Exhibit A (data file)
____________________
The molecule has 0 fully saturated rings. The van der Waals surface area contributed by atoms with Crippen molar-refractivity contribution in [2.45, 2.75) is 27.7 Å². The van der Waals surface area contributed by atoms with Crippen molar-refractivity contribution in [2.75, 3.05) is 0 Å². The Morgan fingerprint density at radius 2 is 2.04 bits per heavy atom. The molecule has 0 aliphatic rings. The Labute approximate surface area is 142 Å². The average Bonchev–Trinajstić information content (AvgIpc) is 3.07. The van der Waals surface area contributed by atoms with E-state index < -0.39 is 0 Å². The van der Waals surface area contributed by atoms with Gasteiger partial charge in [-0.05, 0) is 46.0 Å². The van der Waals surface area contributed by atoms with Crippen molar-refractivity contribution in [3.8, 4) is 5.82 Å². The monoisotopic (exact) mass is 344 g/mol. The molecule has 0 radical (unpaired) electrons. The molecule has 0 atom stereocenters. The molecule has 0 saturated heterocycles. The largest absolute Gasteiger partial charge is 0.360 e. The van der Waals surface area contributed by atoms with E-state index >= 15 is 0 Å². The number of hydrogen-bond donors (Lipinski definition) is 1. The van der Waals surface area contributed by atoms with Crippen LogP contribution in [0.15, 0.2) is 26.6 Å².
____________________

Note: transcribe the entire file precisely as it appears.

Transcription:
The molecule has 0 fully saturated rings. The van der Waals surface area contributed by atoms with Crippen molar-refractivity contribution in [2.45, 2.75) is 27.7 Å². The van der Waals surface area contributed by atoms with Crippen molar-refractivity contribution in [2.75, 3.05) is 0 Å². The Morgan fingerprint density at radius 2 is 2.04 bits per heavy atom. The molecule has 0 aliphatic rings. The Labute approximate surface area is 142 Å². The average Bonchev–Trinajstić information content (AvgIpc) is 3.07. The van der Waals surface area contributed by atoms with E-state index < -0.39 is 0 Å². The van der Waals surface area contributed by atoms with Gasteiger partial charge in [-0.05, 0) is 46.0 Å². The van der Waals surface area contributed by atoms with Crippen molar-refractivity contribution in [3.8, 4) is 5.82 Å². The monoisotopic (exact) mass is 344 g/mol. The molecule has 0 radical (unpaired) electrons. The molecule has 0 atom stereocenters. The molecule has 0 saturated heterocycles. The largest absolute Gasteiger partial charge is 0.360 e. The van der Waals surface area contributed by atoms with E-state index >= 15 is 0 Å². The number of hydrogen-bond donors (Lipinski definition) is 1. The van der Waals surface area contributed by atoms with Crippen LogP contribution in [0.15, 0.2) is 26.6 Å².